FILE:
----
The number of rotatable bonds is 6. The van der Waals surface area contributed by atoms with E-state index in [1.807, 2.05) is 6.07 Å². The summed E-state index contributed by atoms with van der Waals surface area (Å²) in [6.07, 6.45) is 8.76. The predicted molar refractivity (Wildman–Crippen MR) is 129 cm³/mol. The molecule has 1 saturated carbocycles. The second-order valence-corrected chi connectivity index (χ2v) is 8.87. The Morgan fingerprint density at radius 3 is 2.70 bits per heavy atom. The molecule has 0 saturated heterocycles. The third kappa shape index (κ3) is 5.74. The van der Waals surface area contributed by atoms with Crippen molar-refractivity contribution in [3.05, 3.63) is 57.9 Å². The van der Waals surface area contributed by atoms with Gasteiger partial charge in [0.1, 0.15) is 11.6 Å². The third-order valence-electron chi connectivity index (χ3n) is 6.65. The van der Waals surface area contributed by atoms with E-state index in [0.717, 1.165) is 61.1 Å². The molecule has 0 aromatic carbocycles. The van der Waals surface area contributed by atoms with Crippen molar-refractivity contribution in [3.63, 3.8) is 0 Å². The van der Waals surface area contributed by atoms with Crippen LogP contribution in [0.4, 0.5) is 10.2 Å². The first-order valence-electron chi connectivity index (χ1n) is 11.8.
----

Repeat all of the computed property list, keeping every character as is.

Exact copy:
The number of rotatable bonds is 6. The van der Waals surface area contributed by atoms with E-state index in [1.807, 2.05) is 6.07 Å². The summed E-state index contributed by atoms with van der Waals surface area (Å²) in [6.07, 6.45) is 8.76. The predicted molar refractivity (Wildman–Crippen MR) is 129 cm³/mol. The molecule has 1 saturated carbocycles. The second-order valence-corrected chi connectivity index (χ2v) is 8.87. The Morgan fingerprint density at radius 3 is 2.70 bits per heavy atom. The molecule has 0 saturated heterocycles. The third kappa shape index (κ3) is 5.74. The van der Waals surface area contributed by atoms with Crippen molar-refractivity contribution in [3.05, 3.63) is 57.9 Å². The van der Waals surface area contributed by atoms with Gasteiger partial charge in [0.1, 0.15) is 11.6 Å². The third-order valence-electron chi connectivity index (χ3n) is 6.65. The van der Waals surface area contributed by atoms with E-state index in [0.717, 1.165) is 61.1 Å². The molecule has 0 aromatic carbocycles. The van der Waals surface area contributed by atoms with Crippen molar-refractivity contribution in [3.63, 3.8) is 0 Å². The van der Waals surface area contributed by atoms with Crippen LogP contribution in [0.4, 0.5) is 10.2 Å². The first-order valence-electron chi connectivity index (χ1n) is 11.8.